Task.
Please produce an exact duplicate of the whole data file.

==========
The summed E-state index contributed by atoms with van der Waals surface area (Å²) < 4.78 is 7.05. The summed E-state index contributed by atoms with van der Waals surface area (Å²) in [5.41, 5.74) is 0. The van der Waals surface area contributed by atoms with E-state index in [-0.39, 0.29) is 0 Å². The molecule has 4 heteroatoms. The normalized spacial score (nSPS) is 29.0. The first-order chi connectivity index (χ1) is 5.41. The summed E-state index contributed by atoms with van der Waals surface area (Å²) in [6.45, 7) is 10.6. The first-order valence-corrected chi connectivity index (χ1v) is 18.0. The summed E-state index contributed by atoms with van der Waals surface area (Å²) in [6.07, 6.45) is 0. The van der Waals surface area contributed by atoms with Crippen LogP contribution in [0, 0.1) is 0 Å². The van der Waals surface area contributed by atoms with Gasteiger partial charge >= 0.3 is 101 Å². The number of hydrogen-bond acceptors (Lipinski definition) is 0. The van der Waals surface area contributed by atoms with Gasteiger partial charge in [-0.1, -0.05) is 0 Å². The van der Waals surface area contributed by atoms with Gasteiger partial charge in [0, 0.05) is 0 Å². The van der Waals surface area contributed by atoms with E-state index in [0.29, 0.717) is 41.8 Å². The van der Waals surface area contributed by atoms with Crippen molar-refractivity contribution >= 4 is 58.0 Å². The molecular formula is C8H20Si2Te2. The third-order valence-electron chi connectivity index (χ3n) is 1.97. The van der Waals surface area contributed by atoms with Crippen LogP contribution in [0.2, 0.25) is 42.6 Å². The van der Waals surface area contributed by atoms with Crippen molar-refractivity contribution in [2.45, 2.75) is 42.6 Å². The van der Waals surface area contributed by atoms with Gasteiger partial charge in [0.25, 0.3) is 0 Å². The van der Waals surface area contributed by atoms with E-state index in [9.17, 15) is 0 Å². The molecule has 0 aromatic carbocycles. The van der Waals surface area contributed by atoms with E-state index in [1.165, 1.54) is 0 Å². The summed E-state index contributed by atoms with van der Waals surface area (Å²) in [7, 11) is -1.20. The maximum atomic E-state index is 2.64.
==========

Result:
The summed E-state index contributed by atoms with van der Waals surface area (Å²) < 4.78 is 7.05. The summed E-state index contributed by atoms with van der Waals surface area (Å²) in [5.41, 5.74) is 0. The van der Waals surface area contributed by atoms with E-state index in [-0.39, 0.29) is 0 Å². The molecule has 4 heteroatoms. The normalized spacial score (nSPS) is 29.0. The first-order chi connectivity index (χ1) is 5.41. The summed E-state index contributed by atoms with van der Waals surface area (Å²) in [6.45, 7) is 10.6. The first-order valence-corrected chi connectivity index (χ1v) is 18.0. The summed E-state index contributed by atoms with van der Waals surface area (Å²) in [6.07, 6.45) is 0. The van der Waals surface area contributed by atoms with Crippen LogP contribution in [0, 0.1) is 0 Å². The van der Waals surface area contributed by atoms with Gasteiger partial charge >= 0.3 is 101 Å². The number of hydrogen-bond acceptors (Lipinski definition) is 0. The van der Waals surface area contributed by atoms with Gasteiger partial charge in [-0.1, -0.05) is 0 Å². The van der Waals surface area contributed by atoms with Gasteiger partial charge in [0, 0.05) is 0 Å². The van der Waals surface area contributed by atoms with E-state index in [0.29, 0.717) is 41.8 Å². The van der Waals surface area contributed by atoms with Crippen molar-refractivity contribution >= 4 is 58.0 Å². The molecular formula is C8H20Si2Te2. The third-order valence-electron chi connectivity index (χ3n) is 1.97. The van der Waals surface area contributed by atoms with Crippen LogP contribution in [0.2, 0.25) is 42.6 Å². The van der Waals surface area contributed by atoms with Crippen molar-refractivity contribution in [2.45, 2.75) is 42.6 Å². The van der Waals surface area contributed by atoms with Gasteiger partial charge in [0.25, 0.3) is 0 Å². The van der Waals surface area contributed by atoms with E-state index in [9.17, 15) is 0 Å². The molecule has 0 aromatic carbocycles. The van der Waals surface area contributed by atoms with E-state index in [1.165, 1.54) is 0 Å². The summed E-state index contributed by atoms with van der Waals surface area (Å²) in [7, 11) is -1.20. The maximum atomic E-state index is 2.64.